Are House GOP Leaders Finally Ready To Buck The Freedom Caucus ?

AP

House Speaker Paul Ryan (R-WI) has often had a mantra for his conference. He wants decision making to come from the bottom up.

So on Friday morning when the Republican conference met behind closed doors in the basement of the Capitol to hash out a plan to fund the government after the Sept. 30 deadline, leadership was prepared.

Instead of just a small group of the loudest, most conservative wing of the conference rising to argue for their preferred path forward – a longer term continuing resolution that would push the funding process into March when there is a new president–dozens of members who supported a short-term CR that would go to December stood to make their case, according to accounts from those in the room.

An aide who was in attendance described the situation as a bit of an anomaly. The aide said instead of just Freedom Caucus members rising to speak while everyone else remained silent, about 50 members voiced their support for the shorter term CR that would run into December.

The plan being hatched now would be to pass a continuing resolution until December along with the potential to attach legislation to fight Zika as well as the military construction appropriations bill. Then, when Congress returned after the election, leadership promises that members will be able to work on so-called “mini-buses,” a collection of appropriations bills cobbled together but less expansive than the typical omnibus bill. The dreadfully named “minibus” idea had a fair bit of positive reception from members emerging from the meeting.

Freedom Caucus members left the meeting, however, blasting it as a solution.

“The entire hour and a half is premised on the assumption that something is going to change,” said Rep. Dave Brat (R-VA). “If I thought the minibus would ultimately provide a solution, than I would be in favor of it, but I don’t think it is going to happen because we are 0 for 72 [on Appropriations bills.]”

Rep. Raul Labrador (R-ID) who stood in the meeting to fight for the longer term CR, told TPM that he was “not very” comfortable with the minibus idea coming from leadership, but that “I don’t have any comment right now.”

Another Republican hardliner who is not in the Freedom Caucus, but supported the idea of a longer term CR, told TPM that Friday’s gathering “was the most depressing conference I’ve ever been to.”

For years, funding showdowns in Congress have been predicated on the same awkward dance. There is a clear and sometimes singular option on how to keep the government open. Yet, the Freedom Caucus and other conservatives hash out some demand that President Barack Obama and the Democrats will never sign off on – to defund Obamacare or defund the president’s executive action on immigration. Under former Speaker John Boehner’s leadership, the conference would follow the Freedom Caucus to the brink even if that meant tumbling over a cliff and into a government shut down.

Friday’s meeting, however, was different. One member who spoke on the condition of anonymity to freely discuss the planning that went into the meeting said he was personally approached by someone in leadership to stand up and publicly support the shorter term CR, which he was already on the record supporting. Then, he went on to tap five or six other members who might also be willing to stand and make their cases. Then they were asked to tap others. What resulted was a meeting in which the majority didn’t sit silently the way they sometimes have in the past.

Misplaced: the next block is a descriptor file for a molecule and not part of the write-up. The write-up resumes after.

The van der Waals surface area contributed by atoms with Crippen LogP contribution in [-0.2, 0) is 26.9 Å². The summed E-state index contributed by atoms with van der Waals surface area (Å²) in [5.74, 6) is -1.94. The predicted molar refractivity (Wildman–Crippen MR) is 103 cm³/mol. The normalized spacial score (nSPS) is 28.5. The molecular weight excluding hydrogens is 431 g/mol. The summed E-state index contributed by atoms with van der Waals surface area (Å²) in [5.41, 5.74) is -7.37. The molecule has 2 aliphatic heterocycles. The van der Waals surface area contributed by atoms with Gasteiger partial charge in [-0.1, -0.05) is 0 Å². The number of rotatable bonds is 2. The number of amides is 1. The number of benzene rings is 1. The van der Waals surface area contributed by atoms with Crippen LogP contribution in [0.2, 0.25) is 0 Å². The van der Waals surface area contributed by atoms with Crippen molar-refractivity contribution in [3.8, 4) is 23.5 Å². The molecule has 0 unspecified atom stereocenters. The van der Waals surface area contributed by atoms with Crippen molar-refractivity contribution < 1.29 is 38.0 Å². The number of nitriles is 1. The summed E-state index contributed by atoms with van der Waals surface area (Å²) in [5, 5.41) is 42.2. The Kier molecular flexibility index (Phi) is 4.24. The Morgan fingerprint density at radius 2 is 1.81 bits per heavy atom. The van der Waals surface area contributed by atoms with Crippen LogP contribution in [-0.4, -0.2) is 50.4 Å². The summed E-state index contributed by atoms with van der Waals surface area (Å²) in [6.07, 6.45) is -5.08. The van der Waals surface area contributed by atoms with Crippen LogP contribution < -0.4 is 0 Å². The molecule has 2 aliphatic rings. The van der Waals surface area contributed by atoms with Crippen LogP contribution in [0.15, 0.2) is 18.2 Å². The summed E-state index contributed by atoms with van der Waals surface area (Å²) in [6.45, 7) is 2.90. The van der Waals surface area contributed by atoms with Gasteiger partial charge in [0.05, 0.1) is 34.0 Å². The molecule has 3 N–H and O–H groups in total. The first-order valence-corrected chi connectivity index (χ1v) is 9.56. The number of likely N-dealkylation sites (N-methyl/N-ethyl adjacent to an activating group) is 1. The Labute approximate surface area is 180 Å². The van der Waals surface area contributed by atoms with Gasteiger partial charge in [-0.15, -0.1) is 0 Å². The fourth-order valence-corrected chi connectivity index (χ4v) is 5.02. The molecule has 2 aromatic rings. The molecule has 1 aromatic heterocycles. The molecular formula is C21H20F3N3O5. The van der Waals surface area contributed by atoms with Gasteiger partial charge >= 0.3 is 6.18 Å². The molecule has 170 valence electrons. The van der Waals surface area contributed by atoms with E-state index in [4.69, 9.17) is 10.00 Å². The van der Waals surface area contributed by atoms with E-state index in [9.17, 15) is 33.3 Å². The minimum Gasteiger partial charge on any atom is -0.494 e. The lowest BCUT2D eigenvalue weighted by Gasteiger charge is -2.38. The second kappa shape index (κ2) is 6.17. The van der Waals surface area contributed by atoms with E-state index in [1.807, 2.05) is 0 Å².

“A lot of members don’t like to stand up in there because they are afraid it is going to be public,” the member said, in an era when primary challengers are not uncommon. “We don’t do this as often as we should but every once in a while we will pick an issue and stand up. I think that the motivating factor now is that most members don’t want any drama between now and the end of the month.”

Republican members acknowledged the plan hatched Friday was far from optimal, but many said it was the best on the table.

“A short term CR in the host of bad options is the best because it gives us an opportunity … to come back and talk about this in lame duck,” said Rep. Adam Kinzinger (R-IL). “It gives us a shot at being able to get back to some sort of regular order and maybe even get a minibus or two.”

Meanwhile, the Senate has already spoken. Senate Majority Leader Mitch McConnell (R-KY) announced this week that the Senate will pass a short-term CR through Dec. 9. If Republicans in the House continue to fight over the best path forward, they risk being jammed as the Senate skips town.

“If the House dithers, if we sit around and debate what we are going to do ad nauseam then the Senate will simply jam us. We are going to have to eat whatever they send us so we can have these debates, these circular firing squad discussions until the cows come home, but we are going to end up eating what the Senate sends us,” said Rep. Charlie Dent (R-PA). “Our leadership has to learn to stop taking advice from people who are not going to vote for the bills anyway.”

Of course, even the minibus idea could backfire in the lame duck session. Congress has already struggled to pass the individual appropriations bills and all a minibus is multiple appropriations bills jammed together into one.

When asked how they were any different, Rep. Mario Diaz-Balart didn’t try and spin.

“They aren’t. Again, minibuses are essentially appropriations bills but instead of one at a time, two or three at a time so there isn’t a lot of difference there,” he said.

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